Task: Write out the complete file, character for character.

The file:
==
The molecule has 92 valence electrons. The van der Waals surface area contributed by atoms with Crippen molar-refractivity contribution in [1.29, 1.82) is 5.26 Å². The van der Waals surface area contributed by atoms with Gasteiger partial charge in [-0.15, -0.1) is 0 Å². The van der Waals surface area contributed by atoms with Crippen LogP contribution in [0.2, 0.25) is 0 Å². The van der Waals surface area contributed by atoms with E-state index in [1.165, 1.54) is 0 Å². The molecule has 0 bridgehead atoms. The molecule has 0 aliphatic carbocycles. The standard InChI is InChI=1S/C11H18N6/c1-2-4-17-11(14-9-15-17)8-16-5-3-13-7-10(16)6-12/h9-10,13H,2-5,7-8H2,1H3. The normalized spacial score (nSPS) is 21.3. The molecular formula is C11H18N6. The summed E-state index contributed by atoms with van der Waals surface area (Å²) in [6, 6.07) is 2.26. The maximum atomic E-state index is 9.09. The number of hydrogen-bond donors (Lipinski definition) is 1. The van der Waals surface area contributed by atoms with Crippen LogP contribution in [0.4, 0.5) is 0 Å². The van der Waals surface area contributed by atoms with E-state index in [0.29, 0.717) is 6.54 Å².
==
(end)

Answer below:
The molecule has 92 valence electrons. The van der Waals surface area contributed by atoms with Crippen molar-refractivity contribution in [1.29, 1.82) is 5.26 Å². The van der Waals surface area contributed by atoms with Gasteiger partial charge in [-0.15, -0.1) is 0 Å². The van der Waals surface area contributed by atoms with Crippen LogP contribution in [0.2, 0.25) is 0 Å². The van der Waals surface area contributed by atoms with E-state index in [1.165, 1.54) is 0 Å². The molecule has 0 bridgehead atoms. The molecule has 0 aliphatic carbocycles. The standard InChI is InChI=1S/C11H18N6/c1-2-4-17-11(14-9-15-17)8-16-5-3-13-7-10(16)6-12/h9-10,13H,2-5,7-8H2,1H3. The normalized spacial score (nSPS) is 21.3. The molecular formula is C11H18N6. The summed E-state index contributed by atoms with van der Waals surface area (Å²) in [6, 6.07) is 2.26. The maximum atomic E-state index is 9.09. The number of hydrogen-bond donors (Lipinski definition) is 1. The van der Waals surface area contributed by atoms with Crippen LogP contribution in [0.4, 0.5) is 0 Å². The van der Waals surface area contributed by atoms with E-state index in [0.29, 0.717) is 6.54 Å².